Reflections: A Personal Journey of Generosity with Matt Farmer

Across the country, NCF’s team members are some of the brightest, most passionate experts in charitable giving. We do what we do because we share your biblical view of generosity, and that inspires our work every day. We know that everyone is on their own personal journey of generosity. We’re here to help you along your journey, and we take that honor seriously. 

As NCF team members, we’re often motivated by what we’ve experienced on our own journeys of generosity. This month, Matt Farmer, NCF Heartland vice president and relationship manager, is sharing his story. Matt’s journey includes letting go of his inner G.I. Joe, a condo sale better than any Black Friday deal, and lessons from selfish seagulls. 

Matt, what does biblical generosity mean to you?
God is the first and most generous giver, isn’t He? He models generosity for us, from the creation story in Genesis to John 3:16 where we read, “For God so loved the world that He gave His only Son …” (NIV). By extension, Jesus is the “chief of generous givers,” to steal language from Gordon MacDonald, former chancellor of Denver Seminary. Jesus “was rich, yet for your sake He became poor” (2 Corinthians 8:9 NIV). And thirdly, God owns it all. We just steward the assets He’s entrusted to us.

With those verses as the backdrop, how does biblical generosity look different than, say, philanthropy? 
The difference is that we are motivated by a God who has already been generous towards us, and we are conduits of the same generosity we have been shown. Jesus himself tells us “it is more blessed to give than to receive” (Acts 20:35 NIV). So if God owns it all, everything that we are and everything that we have is already His, and we are stewards to what He has entrusted to us. That’s a far different motivation than just being philanthropic. It should mean that Christians are far more generous, particularly financially, but really in every way—our time, talent, testimony, influence.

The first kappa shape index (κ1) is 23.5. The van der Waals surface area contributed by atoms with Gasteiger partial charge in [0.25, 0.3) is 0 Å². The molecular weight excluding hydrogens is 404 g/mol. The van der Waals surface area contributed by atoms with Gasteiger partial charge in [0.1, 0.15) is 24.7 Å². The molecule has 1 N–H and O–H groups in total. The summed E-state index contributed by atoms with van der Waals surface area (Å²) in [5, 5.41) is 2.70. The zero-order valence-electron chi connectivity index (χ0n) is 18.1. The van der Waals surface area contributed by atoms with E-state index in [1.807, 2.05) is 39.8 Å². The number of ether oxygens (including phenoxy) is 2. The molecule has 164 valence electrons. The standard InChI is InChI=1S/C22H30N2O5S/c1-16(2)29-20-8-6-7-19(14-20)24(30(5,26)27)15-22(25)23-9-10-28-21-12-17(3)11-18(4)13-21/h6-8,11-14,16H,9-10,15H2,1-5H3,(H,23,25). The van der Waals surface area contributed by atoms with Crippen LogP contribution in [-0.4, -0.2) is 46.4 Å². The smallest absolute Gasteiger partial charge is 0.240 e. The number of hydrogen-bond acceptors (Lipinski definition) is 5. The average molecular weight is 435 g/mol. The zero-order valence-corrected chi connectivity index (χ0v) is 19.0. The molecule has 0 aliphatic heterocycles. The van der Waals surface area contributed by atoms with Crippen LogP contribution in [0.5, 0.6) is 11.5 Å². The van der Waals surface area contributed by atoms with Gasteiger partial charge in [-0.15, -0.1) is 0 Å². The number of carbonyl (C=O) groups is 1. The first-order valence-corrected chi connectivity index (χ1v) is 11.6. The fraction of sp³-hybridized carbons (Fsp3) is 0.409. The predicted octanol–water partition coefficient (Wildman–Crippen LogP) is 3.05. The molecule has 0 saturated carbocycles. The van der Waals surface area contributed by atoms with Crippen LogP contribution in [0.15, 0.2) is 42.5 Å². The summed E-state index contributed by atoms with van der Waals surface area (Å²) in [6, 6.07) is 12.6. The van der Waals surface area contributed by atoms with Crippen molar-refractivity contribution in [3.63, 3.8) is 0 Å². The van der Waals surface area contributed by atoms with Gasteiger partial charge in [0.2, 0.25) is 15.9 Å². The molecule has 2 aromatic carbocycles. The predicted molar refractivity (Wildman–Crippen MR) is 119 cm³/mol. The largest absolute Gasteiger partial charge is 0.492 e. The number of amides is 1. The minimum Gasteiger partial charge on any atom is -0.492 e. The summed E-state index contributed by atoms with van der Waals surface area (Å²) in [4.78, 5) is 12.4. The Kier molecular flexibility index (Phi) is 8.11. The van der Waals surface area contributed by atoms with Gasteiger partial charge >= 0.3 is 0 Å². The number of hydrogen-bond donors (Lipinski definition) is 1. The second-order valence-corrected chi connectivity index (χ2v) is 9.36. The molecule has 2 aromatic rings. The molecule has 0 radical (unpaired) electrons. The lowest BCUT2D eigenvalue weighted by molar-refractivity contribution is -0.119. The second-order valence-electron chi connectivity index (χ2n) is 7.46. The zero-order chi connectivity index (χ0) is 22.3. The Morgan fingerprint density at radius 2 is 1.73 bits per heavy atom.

Generosity is an incredible apologetic for a watching world. When Christians are cheerfully and sacrificially generous, it models the self-sacrificial generosity that Jesus modeled. That’s compelling, and hopefully it encourages the question “Why?”. Why would someone be that generous or make that type of decision around their generosity? 

What or who has helped shape your beliefs around generosity?  
I read Randy Alcorn’s The Treasure Principle right when it first came out in 2001. The treasure principle is this: You can’t take it with you, but you can send it on ahead.  This idea of investing in the eternal instead of the temporal completely transformed the way I think about generosity. Dr. Craig Blomberg, my professor at seminary and prominent New Testament scholar in general, has written a lot about possessions, wealth, and generosity. Taking classes from him, watching the way he lived, and reading his writings was incredibly influential on me in my younger years.  Also, a quote from Martin Luther has stuck with me over the years. He wrote that there are three conversions necessary, conversion of the heart, the head, and the purse (usually last). That used to be true for me—I was a believer, but I had a G.I. Joe-style Kung Fu grip on my finances. When I began authentically and sacrificially releasing my resources, it changed my experience of His abundant generosity and what it means to trust Him and in His provision. 

Matt, tell us about an early experience with generosity.